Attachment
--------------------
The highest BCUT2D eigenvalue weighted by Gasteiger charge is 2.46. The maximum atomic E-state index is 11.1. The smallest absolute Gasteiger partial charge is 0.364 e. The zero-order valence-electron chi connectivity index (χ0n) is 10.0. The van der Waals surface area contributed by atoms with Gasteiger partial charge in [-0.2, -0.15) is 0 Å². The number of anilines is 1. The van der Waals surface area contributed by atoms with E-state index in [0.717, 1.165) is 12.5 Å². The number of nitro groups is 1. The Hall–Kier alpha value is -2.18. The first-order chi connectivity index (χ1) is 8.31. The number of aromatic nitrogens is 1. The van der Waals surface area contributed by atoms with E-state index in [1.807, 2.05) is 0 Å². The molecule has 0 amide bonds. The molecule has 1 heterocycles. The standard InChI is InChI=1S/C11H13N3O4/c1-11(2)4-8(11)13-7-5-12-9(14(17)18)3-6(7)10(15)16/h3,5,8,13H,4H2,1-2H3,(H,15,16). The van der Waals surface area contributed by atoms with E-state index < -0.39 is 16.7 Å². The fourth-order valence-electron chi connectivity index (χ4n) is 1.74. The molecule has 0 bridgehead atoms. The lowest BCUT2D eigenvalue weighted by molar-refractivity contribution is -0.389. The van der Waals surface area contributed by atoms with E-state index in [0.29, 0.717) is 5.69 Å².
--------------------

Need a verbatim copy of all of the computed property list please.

The highest BCUT2D eigenvalue weighted by Gasteiger charge is 2.46. The maximum atomic E-state index is 11.1. The smallest absolute Gasteiger partial charge is 0.364 e. The zero-order valence-electron chi connectivity index (χ0n) is 10.0. The van der Waals surface area contributed by atoms with Gasteiger partial charge in [-0.2, -0.15) is 0 Å². The number of anilines is 1. The van der Waals surface area contributed by atoms with E-state index in [0.717, 1.165) is 12.5 Å². The number of nitro groups is 1. The Hall–Kier alpha value is -2.18. The first-order chi connectivity index (χ1) is 8.31. The number of aromatic nitrogens is 1. The van der Waals surface area contributed by atoms with E-state index in [1.807, 2.05) is 0 Å². The molecule has 0 amide bonds. The molecule has 1 heterocycles. The standard InChI is InChI=1S/C11H13N3O4/c1-11(2)4-8(11)13-7-5-12-9(14(17)18)3-6(7)10(15)16/h3,5,8,13H,4H2,1-2H3,(H,15,16). The van der Waals surface area contributed by atoms with E-state index < -0.39 is 16.7 Å². The fourth-order valence-electron chi connectivity index (χ4n) is 1.74. The molecule has 0 bridgehead atoms. The lowest BCUT2D eigenvalue weighted by molar-refractivity contribution is -0.389. The van der Waals surface area contributed by atoms with E-state index in [0.29, 0.717) is 5.69 Å².